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Consumer awareness, interest in 5G high despite infancy of offering

Consumer awareness, interest in 5G high despite infancy of offering

According to a recent Magid study, consumer awareness and interest in 5G are high—especially high considering this is a product that’s just rolling out and not readily available to most consumers.

In this post, we’ll take a look at a few challenges facing mobile network operators (MNOs) and mobile virtual network operators (MVNOs) when it comes to capitalizing on high levels of awareness and interest.

The bittersweet success of 4G

One of the primary challenges facing the industry is that it’s hard to tout improvements when mobile service subscribers are largely satisfied.

The bittersweet part is that consumers are so satisfied, they’re likely to be dubious that the improved speed and reliability that come with 5G will improve their lives in any meaningful way.

But what about mobile growth and the Internet of Things (IoT)?

More traffic from increased mobile users will put more demand on mobile broadband networks. However, consumers have little trouble connecting smart home technology and wearables to 4G networks and therein lies the problem. While the continued growth of connected homes and the expansion of IoT devices will certainly increase demands, the industry lacks a revolutionary gadget like the first-generation iPhone or 4G-enabled wearables to catapult 5G to the top of consumers’ minds. Eventually the stuff of science fiction—self-driving cars, smart cities, digital factories and virtual healthcare will build increased demand for the ultra-low latency 5G can provide, but many of these applications lack direct consumer appeal.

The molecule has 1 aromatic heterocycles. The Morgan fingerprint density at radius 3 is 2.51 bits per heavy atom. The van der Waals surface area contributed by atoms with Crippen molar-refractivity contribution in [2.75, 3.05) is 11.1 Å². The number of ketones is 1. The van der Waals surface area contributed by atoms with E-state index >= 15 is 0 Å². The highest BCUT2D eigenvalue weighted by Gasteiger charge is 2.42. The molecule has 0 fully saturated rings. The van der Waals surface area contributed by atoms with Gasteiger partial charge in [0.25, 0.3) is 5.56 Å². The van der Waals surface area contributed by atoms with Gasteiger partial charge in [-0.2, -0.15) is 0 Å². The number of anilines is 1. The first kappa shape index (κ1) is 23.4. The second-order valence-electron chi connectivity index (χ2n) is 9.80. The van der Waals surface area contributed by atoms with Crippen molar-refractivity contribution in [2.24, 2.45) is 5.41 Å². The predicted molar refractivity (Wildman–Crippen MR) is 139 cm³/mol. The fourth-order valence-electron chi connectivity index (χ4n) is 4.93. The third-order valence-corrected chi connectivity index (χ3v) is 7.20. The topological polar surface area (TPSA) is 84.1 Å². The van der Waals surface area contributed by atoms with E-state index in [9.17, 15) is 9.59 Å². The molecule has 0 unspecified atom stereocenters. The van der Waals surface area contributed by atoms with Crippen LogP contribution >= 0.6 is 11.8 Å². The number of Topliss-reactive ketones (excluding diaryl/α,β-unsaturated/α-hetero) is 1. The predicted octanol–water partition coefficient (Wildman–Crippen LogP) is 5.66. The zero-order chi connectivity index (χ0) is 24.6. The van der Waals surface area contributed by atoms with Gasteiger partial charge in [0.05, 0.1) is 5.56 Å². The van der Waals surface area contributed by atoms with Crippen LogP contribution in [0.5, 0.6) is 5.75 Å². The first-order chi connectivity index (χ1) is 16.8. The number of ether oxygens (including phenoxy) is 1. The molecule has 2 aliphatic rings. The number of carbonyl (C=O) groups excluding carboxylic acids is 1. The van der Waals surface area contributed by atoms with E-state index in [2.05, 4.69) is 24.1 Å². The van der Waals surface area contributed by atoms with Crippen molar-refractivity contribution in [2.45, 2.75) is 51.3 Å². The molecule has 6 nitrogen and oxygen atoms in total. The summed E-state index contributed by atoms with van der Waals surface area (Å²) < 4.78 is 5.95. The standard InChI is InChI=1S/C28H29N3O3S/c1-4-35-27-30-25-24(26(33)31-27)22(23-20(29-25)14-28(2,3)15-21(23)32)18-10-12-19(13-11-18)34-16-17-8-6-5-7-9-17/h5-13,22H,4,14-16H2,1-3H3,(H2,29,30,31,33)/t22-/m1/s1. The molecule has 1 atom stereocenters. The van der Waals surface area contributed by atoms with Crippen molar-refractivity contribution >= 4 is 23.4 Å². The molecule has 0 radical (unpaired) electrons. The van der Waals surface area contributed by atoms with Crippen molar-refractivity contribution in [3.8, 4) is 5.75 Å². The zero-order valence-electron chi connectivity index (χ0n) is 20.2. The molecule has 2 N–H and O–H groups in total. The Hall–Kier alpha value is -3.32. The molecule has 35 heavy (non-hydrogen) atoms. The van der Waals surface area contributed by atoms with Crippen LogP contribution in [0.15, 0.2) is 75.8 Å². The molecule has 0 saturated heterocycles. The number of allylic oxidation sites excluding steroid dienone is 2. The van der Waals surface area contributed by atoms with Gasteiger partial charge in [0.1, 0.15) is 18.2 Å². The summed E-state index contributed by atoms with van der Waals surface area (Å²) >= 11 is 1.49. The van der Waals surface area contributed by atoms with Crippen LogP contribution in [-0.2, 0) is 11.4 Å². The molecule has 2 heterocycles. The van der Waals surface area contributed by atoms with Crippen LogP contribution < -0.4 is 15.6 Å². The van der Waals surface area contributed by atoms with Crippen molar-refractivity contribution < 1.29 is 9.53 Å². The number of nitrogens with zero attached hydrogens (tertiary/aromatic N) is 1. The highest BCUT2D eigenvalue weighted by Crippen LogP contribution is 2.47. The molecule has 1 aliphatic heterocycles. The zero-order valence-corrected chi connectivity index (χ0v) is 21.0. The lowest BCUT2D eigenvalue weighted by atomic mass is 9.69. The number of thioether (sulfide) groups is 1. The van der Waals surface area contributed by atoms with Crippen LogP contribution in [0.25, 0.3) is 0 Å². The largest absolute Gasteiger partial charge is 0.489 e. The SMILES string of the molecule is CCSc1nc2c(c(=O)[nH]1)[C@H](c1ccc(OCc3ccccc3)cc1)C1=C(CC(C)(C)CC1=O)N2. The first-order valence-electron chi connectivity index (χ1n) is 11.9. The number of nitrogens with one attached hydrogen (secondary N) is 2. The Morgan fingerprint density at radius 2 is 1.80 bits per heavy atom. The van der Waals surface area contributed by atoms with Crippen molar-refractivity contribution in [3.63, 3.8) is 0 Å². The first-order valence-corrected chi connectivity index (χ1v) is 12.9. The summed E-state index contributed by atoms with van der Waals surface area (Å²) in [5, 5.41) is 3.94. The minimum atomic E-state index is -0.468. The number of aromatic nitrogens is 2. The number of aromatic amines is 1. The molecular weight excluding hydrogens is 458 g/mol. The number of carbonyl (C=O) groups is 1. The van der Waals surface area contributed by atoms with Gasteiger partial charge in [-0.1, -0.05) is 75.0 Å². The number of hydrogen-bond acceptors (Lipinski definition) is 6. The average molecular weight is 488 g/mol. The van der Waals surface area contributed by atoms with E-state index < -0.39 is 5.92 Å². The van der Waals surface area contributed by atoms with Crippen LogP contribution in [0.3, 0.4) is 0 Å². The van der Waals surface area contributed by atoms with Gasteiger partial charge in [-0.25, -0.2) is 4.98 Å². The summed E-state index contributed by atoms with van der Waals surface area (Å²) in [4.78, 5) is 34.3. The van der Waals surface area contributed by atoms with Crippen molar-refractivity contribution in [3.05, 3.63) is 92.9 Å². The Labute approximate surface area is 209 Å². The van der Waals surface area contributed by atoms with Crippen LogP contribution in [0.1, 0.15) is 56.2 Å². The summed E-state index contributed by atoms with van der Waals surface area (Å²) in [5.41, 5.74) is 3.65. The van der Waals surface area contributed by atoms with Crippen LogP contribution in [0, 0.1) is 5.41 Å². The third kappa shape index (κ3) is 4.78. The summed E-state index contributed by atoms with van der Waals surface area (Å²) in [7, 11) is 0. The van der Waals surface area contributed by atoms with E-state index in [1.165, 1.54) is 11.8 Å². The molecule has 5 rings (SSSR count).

We likely cannot yet envision what next big thing will drive consumer adoption of 5G given the inability for most consumers to anticipate the success of companies like Amazon or Uber—and the impact they’ve had on their day-to-day.

5G still seen as built for mobile, not home 

One of the last hurdles facing MNOs who will undoubtedly be looking to recoup high investment costs in 5G technologies is that consumers still see 5G as a mobile service.

Given the competitiveness of the cable and internet market, and similarity of offerings, uptake will depend upon how the service is bundled with wireless services, promos and discounts—similar to how internet was introduced by cable providers in the early days of the internet. Just as the case was then, reliability and reach throughout the home will be key—with higher stakes at play.

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